What is ‘Sovereign Bond Yield’
Sovereign bond yield is the interest rate paid on a government (sovereign) bond. In other words, it is the rate of interest at which a national government can borrow. Sovereign bonds are sold by governments to investors to raise money for government spending, including in order to finance war efforts. Like other bonds, sovereign bonds yield the full face value at maturity.
BREAKING DOWN ‘Sovereign Bond Yield’
Because many sovereign bonds are considered risk-free, such as U.S. Treasury securities, they do not have credit risk built into their valuation, and therefore they yield a lower interest rate than riskier bonds. For example, the average interest rate on U.S. Treasury securities in February 2018 was 2.17%. The spread between sovereign bond yields and highly-rated corporate bond yields is often used as a measure of the risk premium placed on corporations.
Factors Affecting Sovereign Bond Yields
Technically, sovereign bonds are considered risk-free because they are based on the currency of the issuing government, and that government can always issue more currency to pay the bond on maturity. However, when this happens, the bond loses value and yields drop. Factors that affect the yield of a specific sovereign bond include the creditworthiness of the issuing government, the value of the issuing currency on the currency exchange market, and the stability of the issuing government.
The creditworthiness of sovereign bonds is typically based on the perceived financial stability of the issuing government, and its perceived ability to repay debts. International credit rating agencies often rate the creditworthiness of sovereign bonds. These include Moody’s, Standard & Poor’s, and Fitch. These ratings are based on factors that include:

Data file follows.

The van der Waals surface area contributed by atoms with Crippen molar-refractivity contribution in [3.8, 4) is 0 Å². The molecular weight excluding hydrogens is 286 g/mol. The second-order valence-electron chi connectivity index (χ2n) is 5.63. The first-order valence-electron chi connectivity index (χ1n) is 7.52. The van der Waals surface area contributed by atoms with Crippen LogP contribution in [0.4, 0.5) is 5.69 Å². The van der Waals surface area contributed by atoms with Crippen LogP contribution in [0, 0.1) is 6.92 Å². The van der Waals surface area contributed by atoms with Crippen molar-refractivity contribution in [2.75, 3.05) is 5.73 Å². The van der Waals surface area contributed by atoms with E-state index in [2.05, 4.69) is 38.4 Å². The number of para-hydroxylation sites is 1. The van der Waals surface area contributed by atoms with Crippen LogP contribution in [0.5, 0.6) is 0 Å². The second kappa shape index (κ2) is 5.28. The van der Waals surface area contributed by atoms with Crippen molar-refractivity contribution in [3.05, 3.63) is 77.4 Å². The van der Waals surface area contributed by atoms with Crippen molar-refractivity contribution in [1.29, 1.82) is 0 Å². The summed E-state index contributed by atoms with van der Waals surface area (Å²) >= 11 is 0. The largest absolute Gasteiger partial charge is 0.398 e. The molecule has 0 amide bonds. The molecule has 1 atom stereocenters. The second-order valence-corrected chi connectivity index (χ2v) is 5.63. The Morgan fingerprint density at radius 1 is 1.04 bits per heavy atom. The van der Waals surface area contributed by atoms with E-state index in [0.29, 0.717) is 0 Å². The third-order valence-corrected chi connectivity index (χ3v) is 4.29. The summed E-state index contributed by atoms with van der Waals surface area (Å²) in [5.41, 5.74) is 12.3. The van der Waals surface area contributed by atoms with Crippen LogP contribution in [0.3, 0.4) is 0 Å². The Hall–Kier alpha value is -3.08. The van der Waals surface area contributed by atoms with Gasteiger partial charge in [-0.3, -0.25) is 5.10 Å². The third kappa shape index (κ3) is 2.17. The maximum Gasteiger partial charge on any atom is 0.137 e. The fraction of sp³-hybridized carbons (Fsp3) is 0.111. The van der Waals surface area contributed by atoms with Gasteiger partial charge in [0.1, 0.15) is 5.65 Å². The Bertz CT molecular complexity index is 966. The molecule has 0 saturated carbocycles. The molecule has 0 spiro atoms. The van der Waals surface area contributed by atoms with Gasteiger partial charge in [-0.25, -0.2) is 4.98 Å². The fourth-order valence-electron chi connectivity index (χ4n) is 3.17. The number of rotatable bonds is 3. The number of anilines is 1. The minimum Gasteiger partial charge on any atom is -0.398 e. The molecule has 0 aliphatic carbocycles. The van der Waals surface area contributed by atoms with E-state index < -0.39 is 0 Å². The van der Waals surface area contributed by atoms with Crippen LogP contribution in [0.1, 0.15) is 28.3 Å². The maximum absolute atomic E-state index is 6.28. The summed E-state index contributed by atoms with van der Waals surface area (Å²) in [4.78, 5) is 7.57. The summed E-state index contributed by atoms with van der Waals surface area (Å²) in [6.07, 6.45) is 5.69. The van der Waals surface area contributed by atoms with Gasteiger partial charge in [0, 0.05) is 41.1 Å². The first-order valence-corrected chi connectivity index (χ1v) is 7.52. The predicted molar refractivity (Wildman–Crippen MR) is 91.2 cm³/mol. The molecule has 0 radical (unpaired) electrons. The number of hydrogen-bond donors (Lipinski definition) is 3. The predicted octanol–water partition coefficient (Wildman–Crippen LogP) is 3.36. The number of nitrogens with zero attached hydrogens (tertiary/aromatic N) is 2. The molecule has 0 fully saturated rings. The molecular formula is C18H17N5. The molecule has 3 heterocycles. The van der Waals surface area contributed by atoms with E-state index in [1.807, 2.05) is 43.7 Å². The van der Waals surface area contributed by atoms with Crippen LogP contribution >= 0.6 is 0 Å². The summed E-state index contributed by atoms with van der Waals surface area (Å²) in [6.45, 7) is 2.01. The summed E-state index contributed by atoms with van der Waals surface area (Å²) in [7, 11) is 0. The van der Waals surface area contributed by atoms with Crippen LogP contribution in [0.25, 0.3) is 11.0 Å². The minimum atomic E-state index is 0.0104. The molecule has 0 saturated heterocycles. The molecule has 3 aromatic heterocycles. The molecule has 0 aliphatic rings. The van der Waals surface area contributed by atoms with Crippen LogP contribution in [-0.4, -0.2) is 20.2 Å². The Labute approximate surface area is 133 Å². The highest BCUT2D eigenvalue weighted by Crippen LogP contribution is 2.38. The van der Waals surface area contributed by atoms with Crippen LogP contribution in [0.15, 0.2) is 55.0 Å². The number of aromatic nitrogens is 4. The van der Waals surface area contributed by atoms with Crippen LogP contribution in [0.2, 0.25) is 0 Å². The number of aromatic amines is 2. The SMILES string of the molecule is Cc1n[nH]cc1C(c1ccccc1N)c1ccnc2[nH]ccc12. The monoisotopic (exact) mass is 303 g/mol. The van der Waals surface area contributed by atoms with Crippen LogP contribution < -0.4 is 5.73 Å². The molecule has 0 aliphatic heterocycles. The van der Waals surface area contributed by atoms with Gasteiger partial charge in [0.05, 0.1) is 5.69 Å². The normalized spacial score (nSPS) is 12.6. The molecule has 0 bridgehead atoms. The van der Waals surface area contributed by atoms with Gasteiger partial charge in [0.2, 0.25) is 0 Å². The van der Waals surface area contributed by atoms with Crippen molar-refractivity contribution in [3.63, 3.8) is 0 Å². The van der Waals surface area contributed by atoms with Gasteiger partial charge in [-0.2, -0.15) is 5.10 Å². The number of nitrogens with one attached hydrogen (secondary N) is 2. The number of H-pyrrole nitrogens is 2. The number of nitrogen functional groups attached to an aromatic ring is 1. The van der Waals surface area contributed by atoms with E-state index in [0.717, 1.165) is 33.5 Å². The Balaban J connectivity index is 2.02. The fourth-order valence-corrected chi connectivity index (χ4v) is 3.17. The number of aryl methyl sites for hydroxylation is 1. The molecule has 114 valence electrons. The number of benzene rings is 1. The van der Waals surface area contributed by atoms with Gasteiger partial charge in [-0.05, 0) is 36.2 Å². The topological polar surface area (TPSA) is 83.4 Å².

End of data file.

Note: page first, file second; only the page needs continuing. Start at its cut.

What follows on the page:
- Gross domestic product (GDP) growth
- The government’s history of defaulting
- Per capita income in the nation
- The rate of inflation
- The government’s external debts
- Economic development within the nation
When a government is experiencing political instability or suffering from external factors that contribute to instability, there is a risk that the government could default on its debts. During the sovereign debt crises that have occurred in the past decades, the market began pricing in a credit premium and this increased the cost of new borrowing for these governments. Recent examples include Greece, Italy, Russia and Argentina.
Even without credit risk, sovereign bond yields are influenced by currency exchange rate risk, and local interest rates. This is especially true if governments borrow in a foreign currency, such as a country in South America borrowing in dollars because devaluation of their domestic currency could make it harder to repay the debt.